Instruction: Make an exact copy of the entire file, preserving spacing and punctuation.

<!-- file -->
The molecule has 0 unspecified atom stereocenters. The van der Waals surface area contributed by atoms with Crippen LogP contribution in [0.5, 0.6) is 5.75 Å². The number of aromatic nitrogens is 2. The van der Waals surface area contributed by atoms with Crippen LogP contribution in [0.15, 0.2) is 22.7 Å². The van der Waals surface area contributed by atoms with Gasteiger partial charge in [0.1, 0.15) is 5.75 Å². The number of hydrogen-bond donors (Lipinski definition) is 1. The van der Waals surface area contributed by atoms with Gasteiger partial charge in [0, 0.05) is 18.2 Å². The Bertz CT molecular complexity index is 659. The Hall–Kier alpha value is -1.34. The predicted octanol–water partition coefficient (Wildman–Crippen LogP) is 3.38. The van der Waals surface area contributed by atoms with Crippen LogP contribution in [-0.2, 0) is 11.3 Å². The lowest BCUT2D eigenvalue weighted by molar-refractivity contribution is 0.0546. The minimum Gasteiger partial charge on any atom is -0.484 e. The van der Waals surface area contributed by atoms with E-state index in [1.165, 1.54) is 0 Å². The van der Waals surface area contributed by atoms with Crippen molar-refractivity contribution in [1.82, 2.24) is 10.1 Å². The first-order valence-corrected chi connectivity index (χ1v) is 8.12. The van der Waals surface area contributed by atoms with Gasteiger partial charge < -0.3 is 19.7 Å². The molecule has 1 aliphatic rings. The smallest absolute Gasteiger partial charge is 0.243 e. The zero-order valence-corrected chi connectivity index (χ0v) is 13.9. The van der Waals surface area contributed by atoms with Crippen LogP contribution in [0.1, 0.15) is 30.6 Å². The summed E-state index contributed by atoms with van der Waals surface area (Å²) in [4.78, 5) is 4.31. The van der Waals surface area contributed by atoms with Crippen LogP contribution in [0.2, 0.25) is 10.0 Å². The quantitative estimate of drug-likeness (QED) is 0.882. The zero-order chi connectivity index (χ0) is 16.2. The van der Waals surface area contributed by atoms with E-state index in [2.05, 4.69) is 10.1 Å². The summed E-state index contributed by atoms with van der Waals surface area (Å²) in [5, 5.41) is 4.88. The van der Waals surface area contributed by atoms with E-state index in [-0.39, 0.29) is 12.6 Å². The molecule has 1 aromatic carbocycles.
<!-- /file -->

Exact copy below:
The molecule has 0 unspecified atom stereocenters. The van der Waals surface area contributed by atoms with Crippen LogP contribution in [0.5, 0.6) is 5.75 Å². The number of aromatic nitrogens is 2. The van der Waals surface area contributed by atoms with Crippen LogP contribution in [0.15, 0.2) is 22.7 Å². The van der Waals surface area contributed by atoms with Gasteiger partial charge in [0.1, 0.15) is 5.75 Å². The number of hydrogen-bond donors (Lipinski definition) is 1. The van der Waals surface area contributed by atoms with Gasteiger partial charge in [0, 0.05) is 18.2 Å². The Bertz CT molecular complexity index is 659. The Hall–Kier alpha value is -1.34. The predicted octanol–water partition coefficient (Wildman–Crippen LogP) is 3.38. The van der Waals surface area contributed by atoms with Crippen LogP contribution in [-0.2, 0) is 11.3 Å². The lowest BCUT2D eigenvalue weighted by molar-refractivity contribution is 0.0546. The minimum Gasteiger partial charge on any atom is -0.484 e. The van der Waals surface area contributed by atoms with E-state index in [1.165, 1.54) is 0 Å². The van der Waals surface area contributed by atoms with Crippen molar-refractivity contribution in [1.82, 2.24) is 10.1 Å². The first-order valence-corrected chi connectivity index (χ1v) is 8.12. The van der Waals surface area contributed by atoms with Gasteiger partial charge < -0.3 is 19.7 Å². The molecule has 1 aliphatic rings. The smallest absolute Gasteiger partial charge is 0.243 e. The zero-order valence-corrected chi connectivity index (χ0v) is 13.9. The van der Waals surface area contributed by atoms with Crippen LogP contribution in [0.1, 0.15) is 30.6 Å². The summed E-state index contributed by atoms with van der Waals surface area (Å²) in [4.78, 5) is 4.31. The van der Waals surface area contributed by atoms with Crippen LogP contribution in [0.2, 0.25) is 10.0 Å². The quantitative estimate of drug-likeness (QED) is 0.882. The zero-order chi connectivity index (χ0) is 16.2. The van der Waals surface area contributed by atoms with E-state index in [2.05, 4.69) is 10.1 Å². The summed E-state index contributed by atoms with van der Waals surface area (Å²) in [5, 5.41) is 4.88. The van der Waals surface area contributed by atoms with E-state index in [-0.39, 0.29) is 12.6 Å². The molecule has 1 aromatic carbocycles.